For an example of how not to handle a data breach, we might mention the Uber hack of 2014/2016. When their system was compromised, hackers obtained the personal details of roughly 50,000 Uber drivers. Thankfully, no customer info was compromised (at least, as far as we know). At this point, they could have avoided a lot of trouble by being honest, but they chose to hide the breach. When an even larger breach happened in 2016, Uber was still being investigated by the FTC for the 2014 incident.

The 2016 incident was much bigger, exposing millions of records. Instead of being honest, they again decided to try and hush the matter. They used an existing “bug bounty” program to quietly pay the hackers a huge ransom, but the FTC eventually caught them. Now, their former CEO is facing felony charges, which illustrates one important point for you to remember: Concealing a data breach is a crime, and might very well be a felony. You need to notify:

  • The police
  • The FBI
  • The Federal Trade Commission

Step 4: Employ Some Physical Security

Although it isn’t always the case, there are many times in which a hacking attack turns out to be an inside job. For example, consider the case of Jiaqiang Xu, A Chinese national who stole code from IBM. He then used that code to make his own knock-off software, which was sold to various customers under false pretenses.

We could give numerous other examples of insider hacking and/or data theft, but we think you get the idea. If someone wants to steal information from you, infiltration is the surest and most time-honored way to do so. The worst part is that you usually never know if you are dealing with a “mole” or not.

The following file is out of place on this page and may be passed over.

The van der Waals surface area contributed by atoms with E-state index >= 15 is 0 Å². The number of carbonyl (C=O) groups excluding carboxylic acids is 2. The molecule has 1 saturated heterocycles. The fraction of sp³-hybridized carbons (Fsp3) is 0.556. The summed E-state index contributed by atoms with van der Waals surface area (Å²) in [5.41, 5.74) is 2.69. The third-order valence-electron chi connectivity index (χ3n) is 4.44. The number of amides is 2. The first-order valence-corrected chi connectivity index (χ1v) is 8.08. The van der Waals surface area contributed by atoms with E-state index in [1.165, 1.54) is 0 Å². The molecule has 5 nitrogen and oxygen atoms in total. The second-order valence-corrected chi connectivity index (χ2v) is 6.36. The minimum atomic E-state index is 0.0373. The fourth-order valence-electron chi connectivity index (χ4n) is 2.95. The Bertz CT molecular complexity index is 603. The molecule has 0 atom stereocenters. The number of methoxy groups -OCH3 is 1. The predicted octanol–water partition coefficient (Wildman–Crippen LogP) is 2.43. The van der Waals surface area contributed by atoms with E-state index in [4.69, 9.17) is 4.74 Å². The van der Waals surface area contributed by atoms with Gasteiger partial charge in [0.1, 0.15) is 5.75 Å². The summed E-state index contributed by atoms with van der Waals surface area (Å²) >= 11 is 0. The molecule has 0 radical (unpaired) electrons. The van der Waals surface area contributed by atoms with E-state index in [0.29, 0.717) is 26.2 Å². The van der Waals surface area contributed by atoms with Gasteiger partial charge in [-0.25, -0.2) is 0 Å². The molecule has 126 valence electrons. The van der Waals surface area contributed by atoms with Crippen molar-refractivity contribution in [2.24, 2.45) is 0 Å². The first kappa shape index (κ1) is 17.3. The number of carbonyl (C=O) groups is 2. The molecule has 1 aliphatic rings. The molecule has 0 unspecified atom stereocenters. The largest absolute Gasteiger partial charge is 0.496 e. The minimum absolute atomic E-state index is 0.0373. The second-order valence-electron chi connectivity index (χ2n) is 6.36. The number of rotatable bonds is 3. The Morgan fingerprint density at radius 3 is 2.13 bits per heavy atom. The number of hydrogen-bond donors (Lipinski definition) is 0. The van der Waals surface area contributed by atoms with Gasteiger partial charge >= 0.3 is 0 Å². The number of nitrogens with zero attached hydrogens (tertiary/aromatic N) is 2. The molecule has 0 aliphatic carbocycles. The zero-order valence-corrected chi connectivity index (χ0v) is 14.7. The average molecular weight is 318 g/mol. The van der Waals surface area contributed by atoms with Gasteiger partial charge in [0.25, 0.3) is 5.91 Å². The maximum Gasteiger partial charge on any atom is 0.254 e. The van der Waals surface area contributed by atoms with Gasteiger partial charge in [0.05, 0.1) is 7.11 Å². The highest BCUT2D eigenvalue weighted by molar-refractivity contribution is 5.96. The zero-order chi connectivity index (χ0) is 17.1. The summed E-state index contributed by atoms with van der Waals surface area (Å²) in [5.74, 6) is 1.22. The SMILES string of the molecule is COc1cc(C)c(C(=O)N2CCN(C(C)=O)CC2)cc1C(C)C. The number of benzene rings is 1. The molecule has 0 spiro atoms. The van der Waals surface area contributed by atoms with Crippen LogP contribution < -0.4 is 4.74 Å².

The best way to prevent insider theft is with good physical security. For one thing, you want any computers containing sensitive data to be fully encrypted. When we say that, we mean full-disk encryption, not just the creation of an encrypted container. On that subject, we should talk about the boot sector.

It is not possible to encrypt a boot sector, as that would render any computer unable to start. This might seem like an unpatchable weak point in your armor, but it is not. You can choose to put the boot sector on an external hard disk, and you don’t need a very large one. A basic thumb drive should be enough to fit this partition, and can be removed and taken with you. Thus, the computer will be impossible to boot without that flash drive.

You can also secure the rooms in which sensitive equipment is kept. You might use combination locks on the doors, bars on the windows, and camera surveillance on all entrances and exits. This will ensure that only authorized persons are able to access sensitive data. For cases where extreme measures are needed, you might even consider some form of biometric identification.

Step 5: Close The Vulnerabilities

At this point, you should know how the system was compromised. If not, you need to go back to step 2 and do some more digging. Once you have identified the vulnerability that the hacker used, you can set about closing that loophole. Obviously, your exact actions will depend on the nature of the breach.

First of all, you might want to consider switching ISP’s. Even if your system is sufficiently hardened, your ISP might not be. Thus, the hacker can circumvent your security by taking control of the server owned by your ISP. The fact is that normal ISP’s just aren’t usually equipped to handle a serious attacker. That’s why you might want to consider employing the services of a managed service provider (MSP).

Another good thing to consider is system segmentation. This approach might also be called “compartmentalization,” and the name says it all. When you divide your network or computer system into several parts, with each one able to operate independently, it is much harder for an attacker to make any headway.